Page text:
SOAS University of London

School of Finance and Management

Legal aspects of international finance

Module Code:
Unit value:
Taught in:
Term 2

The main objectives of this module are to provide grounding in the legal issues of the core international financial transactions and to provide an understanding of the legal practice issues of the core international financial transactions. The module will teach the fundamental legal concepts in these core international financial transactions.

Objectives and learning outcomes of the module

On successful completion of the course, you will be able to:

  • Describe the domestic and international sources of international financial law, the main legal aspects of international bank lending and securities offerings and the practices and customs of lawyers and regulators in key international financial centres such as London and New York;
  • Demonstrate and apply your understanding of the practices and documentation relating to international financings in a wide range of working environments such as regulatory authorities, law firms, financial institutions, central banks and accounting firms;
  • Compare and analyze the various financial techniques and legal practices involved in the raising of capital and the financing of new businesses or investment in key international financial centres;
  • Plan and formulate your further study of international finance, either from a legal or business standpoint
  • Evaluate your ability to structure and analyze complex legal questions relating to international finance and estimate confidently the additional resources you may need in order to apply your knowledge in a business environment.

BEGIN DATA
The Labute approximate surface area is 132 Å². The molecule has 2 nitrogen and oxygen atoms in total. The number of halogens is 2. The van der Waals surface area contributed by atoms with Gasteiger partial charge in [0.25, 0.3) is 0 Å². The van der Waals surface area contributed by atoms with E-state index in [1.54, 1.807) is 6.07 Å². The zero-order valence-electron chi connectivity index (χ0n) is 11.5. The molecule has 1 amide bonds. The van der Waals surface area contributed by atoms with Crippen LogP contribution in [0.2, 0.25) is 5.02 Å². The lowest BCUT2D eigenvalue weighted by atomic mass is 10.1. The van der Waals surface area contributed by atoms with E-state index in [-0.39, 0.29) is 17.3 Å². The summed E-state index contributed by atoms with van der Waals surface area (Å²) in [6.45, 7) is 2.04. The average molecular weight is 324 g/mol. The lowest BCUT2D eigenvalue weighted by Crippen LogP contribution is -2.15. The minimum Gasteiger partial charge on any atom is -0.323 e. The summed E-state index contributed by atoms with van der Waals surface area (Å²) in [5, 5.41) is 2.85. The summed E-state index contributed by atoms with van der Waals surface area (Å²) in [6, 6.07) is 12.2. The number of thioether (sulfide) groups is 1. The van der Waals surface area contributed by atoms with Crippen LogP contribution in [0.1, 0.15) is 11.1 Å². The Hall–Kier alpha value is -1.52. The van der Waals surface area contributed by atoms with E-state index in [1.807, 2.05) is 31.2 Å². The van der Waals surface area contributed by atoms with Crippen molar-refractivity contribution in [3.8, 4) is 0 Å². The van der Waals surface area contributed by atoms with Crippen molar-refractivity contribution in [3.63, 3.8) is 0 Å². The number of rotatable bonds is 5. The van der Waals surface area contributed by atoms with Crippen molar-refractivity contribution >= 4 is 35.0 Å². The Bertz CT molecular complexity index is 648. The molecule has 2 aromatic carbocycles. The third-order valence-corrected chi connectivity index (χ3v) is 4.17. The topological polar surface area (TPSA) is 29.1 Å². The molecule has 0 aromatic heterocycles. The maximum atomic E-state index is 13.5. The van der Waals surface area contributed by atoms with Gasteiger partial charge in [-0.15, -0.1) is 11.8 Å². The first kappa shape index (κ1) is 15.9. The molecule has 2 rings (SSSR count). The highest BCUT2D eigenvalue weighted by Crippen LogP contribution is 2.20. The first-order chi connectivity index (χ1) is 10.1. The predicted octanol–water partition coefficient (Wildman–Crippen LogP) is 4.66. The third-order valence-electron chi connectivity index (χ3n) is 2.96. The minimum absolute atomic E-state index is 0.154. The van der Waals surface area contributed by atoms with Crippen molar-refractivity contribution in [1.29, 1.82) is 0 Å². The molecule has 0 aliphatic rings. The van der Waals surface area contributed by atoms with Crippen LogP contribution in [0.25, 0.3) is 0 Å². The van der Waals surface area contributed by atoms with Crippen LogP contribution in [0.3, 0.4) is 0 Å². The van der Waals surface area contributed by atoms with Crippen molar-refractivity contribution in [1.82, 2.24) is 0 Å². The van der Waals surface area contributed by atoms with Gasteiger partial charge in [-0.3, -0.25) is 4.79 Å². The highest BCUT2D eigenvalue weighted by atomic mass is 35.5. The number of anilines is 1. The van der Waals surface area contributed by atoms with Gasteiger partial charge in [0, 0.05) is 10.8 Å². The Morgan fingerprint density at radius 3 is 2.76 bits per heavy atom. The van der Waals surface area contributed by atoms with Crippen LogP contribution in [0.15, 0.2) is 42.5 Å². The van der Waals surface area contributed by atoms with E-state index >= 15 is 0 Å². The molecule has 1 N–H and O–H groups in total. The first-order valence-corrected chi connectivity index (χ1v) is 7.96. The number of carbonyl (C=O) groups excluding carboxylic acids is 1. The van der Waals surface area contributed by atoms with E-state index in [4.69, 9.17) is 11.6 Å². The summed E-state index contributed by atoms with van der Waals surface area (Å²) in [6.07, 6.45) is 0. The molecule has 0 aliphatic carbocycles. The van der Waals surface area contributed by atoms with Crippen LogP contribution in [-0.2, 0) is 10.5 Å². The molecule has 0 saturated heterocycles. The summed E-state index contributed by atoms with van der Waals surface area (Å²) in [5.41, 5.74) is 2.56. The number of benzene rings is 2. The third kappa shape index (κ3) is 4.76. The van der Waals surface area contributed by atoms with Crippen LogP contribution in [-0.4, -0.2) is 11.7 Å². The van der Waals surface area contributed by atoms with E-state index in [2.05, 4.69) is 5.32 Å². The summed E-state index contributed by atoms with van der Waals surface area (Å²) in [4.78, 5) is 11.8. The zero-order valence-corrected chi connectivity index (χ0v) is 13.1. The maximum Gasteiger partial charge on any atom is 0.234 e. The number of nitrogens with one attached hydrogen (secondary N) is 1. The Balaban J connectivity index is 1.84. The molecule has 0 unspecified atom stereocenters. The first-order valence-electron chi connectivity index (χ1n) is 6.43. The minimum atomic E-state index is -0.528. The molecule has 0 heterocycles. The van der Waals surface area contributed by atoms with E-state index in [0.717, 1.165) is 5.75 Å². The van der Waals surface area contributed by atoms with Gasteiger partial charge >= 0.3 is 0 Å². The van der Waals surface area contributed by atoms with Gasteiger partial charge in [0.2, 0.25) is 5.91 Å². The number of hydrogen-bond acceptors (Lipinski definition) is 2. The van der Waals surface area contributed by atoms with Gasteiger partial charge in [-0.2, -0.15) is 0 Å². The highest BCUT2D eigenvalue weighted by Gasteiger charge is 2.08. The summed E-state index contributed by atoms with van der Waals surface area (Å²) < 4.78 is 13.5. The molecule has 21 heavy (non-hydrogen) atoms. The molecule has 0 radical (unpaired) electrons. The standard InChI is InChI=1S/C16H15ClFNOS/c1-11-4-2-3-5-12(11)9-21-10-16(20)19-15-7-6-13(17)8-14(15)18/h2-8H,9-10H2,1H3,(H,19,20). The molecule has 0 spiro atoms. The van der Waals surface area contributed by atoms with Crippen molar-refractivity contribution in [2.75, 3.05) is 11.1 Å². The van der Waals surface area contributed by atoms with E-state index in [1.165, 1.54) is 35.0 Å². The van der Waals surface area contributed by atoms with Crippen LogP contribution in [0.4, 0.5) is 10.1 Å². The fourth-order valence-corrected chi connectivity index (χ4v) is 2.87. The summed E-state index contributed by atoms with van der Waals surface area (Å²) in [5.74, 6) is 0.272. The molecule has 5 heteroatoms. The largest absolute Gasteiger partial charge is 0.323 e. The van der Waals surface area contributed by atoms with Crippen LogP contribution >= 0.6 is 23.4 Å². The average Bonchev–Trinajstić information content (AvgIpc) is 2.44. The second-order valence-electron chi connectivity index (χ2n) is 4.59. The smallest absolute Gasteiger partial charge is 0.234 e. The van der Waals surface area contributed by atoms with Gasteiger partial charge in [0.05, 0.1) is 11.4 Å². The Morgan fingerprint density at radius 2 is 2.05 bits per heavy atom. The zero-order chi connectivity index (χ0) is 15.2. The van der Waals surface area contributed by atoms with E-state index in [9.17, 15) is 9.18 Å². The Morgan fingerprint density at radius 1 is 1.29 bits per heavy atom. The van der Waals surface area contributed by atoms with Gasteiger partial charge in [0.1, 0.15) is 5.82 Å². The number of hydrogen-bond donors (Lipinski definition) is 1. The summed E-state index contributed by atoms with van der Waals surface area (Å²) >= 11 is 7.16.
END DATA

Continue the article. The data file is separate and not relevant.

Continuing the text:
Method of assessment

Assessment for this course is by one tutorial presentation at 10%; an essay of 4,000 words at 30%; an unseen written examination at 60% of the total grade; all elements except the presentation may be resubmitted.

Suggested reading

  • Colin Paul and Gerald Montagu, Banking and Capital Markets Companion, (Oxford University Press, Oxford, 2nd ed, 2001)
Other textbooks are:
  • Ravi Tennekoon; The Law and Regulation of International Finance, (Butterworths, London, 1994)
  • Philip Wood; International Loans, Bonds and Securities Regulation (Sweet & Maxwell, London 1995)
  • Jan H Dalhuisen; Dalhuisen on International Commercial, Finance and Trade Law (Hart Publishing, Oxford 2000)
  • GA Penn; AM Shea; and A Arora; The Law and Practice of International Banking, (Sweet & Maxwell, London 1987)
Reference books:
  • Joanna Benjamin; Interests in Securities (Oxford University Press, 2000)
  • Joanna Benjamin; Law of Global Custody (Butterworths, London, 1996)
  • Kathleen Tyson-Quah; Cross-Border Securities, Repo, Lending and Collateralisation (FT Law & Tax, London, 1997)
  • L Collins (ed); Dicey and Morris on the Conflict of Laws (13th ed, Sweet & Maxwell, 2000)
  • JJ Norton and RM Auerback (eds); International Finance in the 1990s (Blackwell Finance, 1993)
  • Richard Plender and Michael Wilderspin; The European Contracts Convention (Sweet & Maxwell, London, 2001)
  • Graham D Vinter; Project Finance (Sweet & Maxwell, London, 1995)
  • Phillip R Wood; Project Finance, Subordinated Debt and State Loans (Sweet & Maxwell, London, 1995)


Important notice regarding changes to programmes and modules